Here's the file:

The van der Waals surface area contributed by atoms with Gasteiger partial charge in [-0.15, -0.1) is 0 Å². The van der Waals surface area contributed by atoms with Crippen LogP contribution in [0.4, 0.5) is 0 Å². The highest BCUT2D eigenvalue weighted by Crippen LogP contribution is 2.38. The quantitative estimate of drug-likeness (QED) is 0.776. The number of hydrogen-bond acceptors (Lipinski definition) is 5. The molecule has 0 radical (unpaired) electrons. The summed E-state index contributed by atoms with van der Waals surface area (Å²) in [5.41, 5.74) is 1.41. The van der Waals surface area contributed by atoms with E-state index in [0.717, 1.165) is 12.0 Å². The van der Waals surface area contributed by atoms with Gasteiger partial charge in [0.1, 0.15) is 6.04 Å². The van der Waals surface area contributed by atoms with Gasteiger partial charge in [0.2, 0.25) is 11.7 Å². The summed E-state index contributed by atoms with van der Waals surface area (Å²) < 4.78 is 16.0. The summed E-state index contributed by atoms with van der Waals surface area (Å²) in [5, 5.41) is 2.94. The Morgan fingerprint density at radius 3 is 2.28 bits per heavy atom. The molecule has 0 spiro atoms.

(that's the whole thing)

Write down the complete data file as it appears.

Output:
The van der Waals surface area contributed by atoms with Gasteiger partial charge in [-0.15, -0.1) is 0 Å². The van der Waals surface area contributed by atoms with Crippen LogP contribution in [0.4, 0.5) is 0 Å². The highest BCUT2D eigenvalue weighted by Crippen LogP contribution is 2.38. The quantitative estimate of drug-likeness (QED) is 0.776. The number of hydrogen-bond acceptors (Lipinski definition) is 5. The molecule has 0 radical (unpaired) electrons. The summed E-state index contributed by atoms with van der Waals surface area (Å²) in [5.41, 5.74) is 1.41. The van der Waals surface area contributed by atoms with E-state index in [0.717, 1.165) is 12.0 Å². The van der Waals surface area contributed by atoms with Gasteiger partial charge in [0.1, 0.15) is 6.04 Å². The van der Waals surface area contributed by atoms with Gasteiger partial charge in [0.2, 0.25) is 11.7 Å². The summed E-state index contributed by atoms with van der Waals surface area (Å²) < 4.78 is 16.0. The summed E-state index contributed by atoms with van der Waals surface area (Å²) in [5, 5.41) is 2.94. The Morgan fingerprint density at radius 3 is 2.28 bits per heavy atom. The molecule has 0 spiro atoms.